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Re: [Orchid] Why CAD is it needed in our classes?
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P AT Saturday, January 19, 2013
   
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    Okay, so Im going to take a stab at this... keep in mind, I have a
    glass of the finest vodka and lemonciello (made by our very own Lisa
    Bilac-Jehle) on the planet, in my hand.....Thanks Lisa!! you ^*$#
    rock! 

    Why CAD is needed in our classes. well, to be honest, its a matter
    of personal interest. and almost necessity for today's generation.... 

    Lets look at our current artists and their endeavors. In addition to
    the mindset, skill set and technological influence of the next
    generation of artists/jewelers. 

    Ill be hitting 40 years of age in 6 days, I have been making jewelry
    for 25 years. I'm "that" generation caught in the middle, being
    trained as a traditional southwest silversmith, I do have
    appreciation, respect, and still use for those "old world" skills of
    hand fabrication. In addition, served a very brief apprenticeship
    under a master machinist off the boat from Poland. I have been using
    "CAD" in some form or another for the past 20 years. Granted I'm not
    using the super tech versions of Rhino, or GemVision (although I am
    determined to learn Rhino, and recently purchased version 5) I am
    using a stupid simple version 9 of Corel Draw for most of my work
    (Version 16 is the current version). Part of my interest comes from
    the materials I work with, Stainless Steel, Titanium, and Zirconium. 

    These are materials that, in most cases cannot be worked in a
    traditional "goldsmith/silversmith" fashion. Hence, CAD and CAM are
    pretty much a necessity to do what I consider "fine jewelry"or"fine
    art" 

    Those of you demanding works created via CAD/CAM, here are a couple
    of examples.... 

    http://www.ganoksin.com/gnkurl/ep7zxw
    http://www.ganoksin.com/gnkurl/ep7zxx
    http://www.ganoksin.com/gnkurl/ep7zxy
    http://www.ganoksin.com/gnkurl/ep7zxz
    http://www.ganoksin.com/gnkurl/ep7zy0
    http://www.ganoksin.com/gnkurl/ep7zy1

    You will notice in some of the examples, the clean, smooth flowing
    lines created via CAD, that look like they were hand wrought, and
    implemented via CAM (computer aided machining), and others very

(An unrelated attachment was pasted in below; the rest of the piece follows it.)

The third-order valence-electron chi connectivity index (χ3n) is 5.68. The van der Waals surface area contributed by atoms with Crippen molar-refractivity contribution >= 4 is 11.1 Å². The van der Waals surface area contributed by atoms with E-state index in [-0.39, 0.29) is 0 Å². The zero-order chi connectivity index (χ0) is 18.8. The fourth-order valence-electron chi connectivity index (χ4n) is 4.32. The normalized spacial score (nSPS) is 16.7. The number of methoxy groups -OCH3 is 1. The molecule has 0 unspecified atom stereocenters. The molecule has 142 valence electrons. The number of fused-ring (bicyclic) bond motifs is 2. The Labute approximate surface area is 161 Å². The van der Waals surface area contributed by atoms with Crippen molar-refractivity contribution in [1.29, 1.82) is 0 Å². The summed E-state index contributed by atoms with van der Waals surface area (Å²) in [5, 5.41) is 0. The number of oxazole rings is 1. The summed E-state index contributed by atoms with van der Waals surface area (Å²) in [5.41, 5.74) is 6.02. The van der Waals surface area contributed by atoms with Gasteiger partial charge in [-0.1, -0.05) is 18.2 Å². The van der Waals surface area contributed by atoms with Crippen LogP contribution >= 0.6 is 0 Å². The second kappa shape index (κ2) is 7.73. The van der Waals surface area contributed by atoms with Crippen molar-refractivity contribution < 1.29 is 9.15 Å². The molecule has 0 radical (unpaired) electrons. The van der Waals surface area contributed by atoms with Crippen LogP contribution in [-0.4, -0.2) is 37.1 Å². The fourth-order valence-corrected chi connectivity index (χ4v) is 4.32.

ridged, crisp interpolations of the concept and execution. Yet all
    these pieces have those skill sets of hand finishing and hand
    working, much like smiths of old... 

    Yes, there is a percentage of the population that appreciates the
    traditional hand fabrication techniques, sweat, blood and tears,
    that go into each and every piece made by an artist. I truly applaud
    those individuals, because it provides individuals like James, Lisa,
    Noel, Leonid, and others the ability to do what they do for a living.
    Yet, there is another percentage of the population that appreciates
    the final product in its purest form that do not care how it was
    created. They look at the final piece purely for what it is and do
    not want to know it was designed on a quad core i7 processor with 32G
    of RAM being viewed on dual 32" displays, being cut on a Hass CNC 4
    axis machining center... 

    Then there are those that are "reviving" the old traditional ways. A
    good friend of mine is starting to melt coin silver via charcoal and
    bellows to prep for tufa casting (please google tufa casting if you
    dont know what that is). Hand carving designs into volcanic ash and
    producing "fine jewelry"and"fine art". Granted we are both
    "established" artists and have the privilege to explore, does not
    negate what is ahead of us..... 

    Today's "youth" have technology at their finger tips. Generation AO
    (always online) is fluent, or can be, in almost every electronic
    media available, including design software. This is a generation that
    has grown up, not knowing what an answering machine is, nor what life
    is like without the internet. Granted, I can rant and rave about
    having the bench skills and baseline knowledge base behind them, but
    for those that swim with ease in this electronic media, kudos!!! They
    do not know what "cant" be done, they only see their vision and have
    the tools (CAD/CAM) to create their vision in its entirety, with
    outsourcing, 3D print labs and contractual casting, they can achieve
    their vision. They do not have the time, ability, or interest to
    pursue what a lot of us have had in the form of apprenticeships and
    schooling, and why would they. Having powerful, and inexpensive
    hardware/software at their fingertips allows them to achieve their
    vision in a straight line... point A to point B without the hassle of
    having to know what cant be done. I truly applaud them for having
    that ability to just not care.... 

    In the be all end all, CAD is here to stay, it is not just a tool,
    but an extension of our expression and a means to achieve what we
    envision. So, yes, it is an option, and a very easy technical
    endeavor for the next generation of
    designers/smiths/artists/jewelers/metalsmiths/fabricators to embark
    on because that is what, and all they know. So yes, CAD must be
    taught, but it should be the choice of the individual to embark on
    that path. 

    I sometimes wish all of us that have been taught or learned
    traditionally, did not have the drawbacks of limitation. just imagine
    what we could produce if our minds were free.... 

P AT 
www.patpruitt.com

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